MOOCs' massive class sizes can breed a sense of isolation, but they also offer unique opportunities for student interaction and collaboration.
San Jose State University has published the findings of a study of its recent experiment with for-credit Massive Open Online Courses (MOOCs). Student performance improved between the spring 2013 pilot program and the following summer program in all three of the initial classes offered. However, the overall retention rate for the summer program dropped.
The sheer size and diversity of the student body in a MOOC force faculty to use strategies for planning, teaching, and assessment that differ radically from those used in traditional classes.
A virtual network of scholars, artists, and students who work on technology, science, and feminism will be running a "distributed open collaborative course," or DOCC, that looks at technology through a feminist lens. Planned activities include a "storming" of Wikipedia to write women "back" into the history of technology.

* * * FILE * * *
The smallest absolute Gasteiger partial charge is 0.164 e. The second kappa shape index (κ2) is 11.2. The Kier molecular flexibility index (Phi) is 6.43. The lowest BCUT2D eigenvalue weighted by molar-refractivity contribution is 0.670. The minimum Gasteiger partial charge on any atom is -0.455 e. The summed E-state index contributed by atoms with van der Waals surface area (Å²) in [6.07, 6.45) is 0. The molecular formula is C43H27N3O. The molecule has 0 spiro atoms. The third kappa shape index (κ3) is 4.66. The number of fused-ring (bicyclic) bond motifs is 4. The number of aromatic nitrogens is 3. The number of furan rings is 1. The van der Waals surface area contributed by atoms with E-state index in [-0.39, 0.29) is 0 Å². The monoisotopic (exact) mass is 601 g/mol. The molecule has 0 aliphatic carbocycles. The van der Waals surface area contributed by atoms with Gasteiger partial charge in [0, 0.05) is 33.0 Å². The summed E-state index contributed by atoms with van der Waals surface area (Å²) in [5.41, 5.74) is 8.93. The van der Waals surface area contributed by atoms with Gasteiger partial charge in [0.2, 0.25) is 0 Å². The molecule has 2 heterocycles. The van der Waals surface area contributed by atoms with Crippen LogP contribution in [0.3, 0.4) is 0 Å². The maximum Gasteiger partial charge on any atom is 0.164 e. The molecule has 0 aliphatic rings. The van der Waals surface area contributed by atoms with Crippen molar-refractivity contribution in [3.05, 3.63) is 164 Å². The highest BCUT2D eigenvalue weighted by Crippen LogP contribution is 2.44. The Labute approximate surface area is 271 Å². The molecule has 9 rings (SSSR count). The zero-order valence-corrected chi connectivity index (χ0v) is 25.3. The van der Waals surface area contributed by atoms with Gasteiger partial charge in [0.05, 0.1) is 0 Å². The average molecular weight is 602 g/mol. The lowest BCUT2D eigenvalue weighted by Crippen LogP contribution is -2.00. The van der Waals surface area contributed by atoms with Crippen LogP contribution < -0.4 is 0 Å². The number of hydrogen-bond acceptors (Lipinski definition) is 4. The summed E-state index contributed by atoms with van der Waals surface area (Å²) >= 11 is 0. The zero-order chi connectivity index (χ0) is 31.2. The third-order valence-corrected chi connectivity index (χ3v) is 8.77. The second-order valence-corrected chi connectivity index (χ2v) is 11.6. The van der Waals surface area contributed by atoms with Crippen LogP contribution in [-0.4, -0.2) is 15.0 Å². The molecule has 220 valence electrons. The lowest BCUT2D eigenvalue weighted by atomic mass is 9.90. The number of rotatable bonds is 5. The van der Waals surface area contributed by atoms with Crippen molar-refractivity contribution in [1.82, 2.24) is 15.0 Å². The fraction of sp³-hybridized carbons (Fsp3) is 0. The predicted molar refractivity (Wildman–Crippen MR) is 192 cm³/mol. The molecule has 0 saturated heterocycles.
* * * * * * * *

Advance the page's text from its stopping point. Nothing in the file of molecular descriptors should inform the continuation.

Combining in-class instruction with high-quality MOOCs may resolve some of the hurdles facing stand-alone MOOCs, but questions about cost and the impact on faculty remain unanswered.
WizIQ is making its distance learning platform free for college and university instructors.
American InterContinental University has completed a pilot program that integrated adaptive learning technology into online math and English courses and, based on the program's success, it is now integrating the technology into other courses.
The Viterbi School of Engineering at the University of Southern California has overhauled the technology supporting its online engineering master's program. The university will debut its multi-million dollar technology investment when students return to the program this fall.
While the term "MOOC" brings to mind thousands of students viewing recorded lectures without much interaction, alternative models are fostering creativity and collaboration with peers.
Capella University has received sign-off from the United States Department of Education to allow students in two of its degree programs to receive federal financial aid in order to pursue "competency-based" credits in lieu of Carnegie units.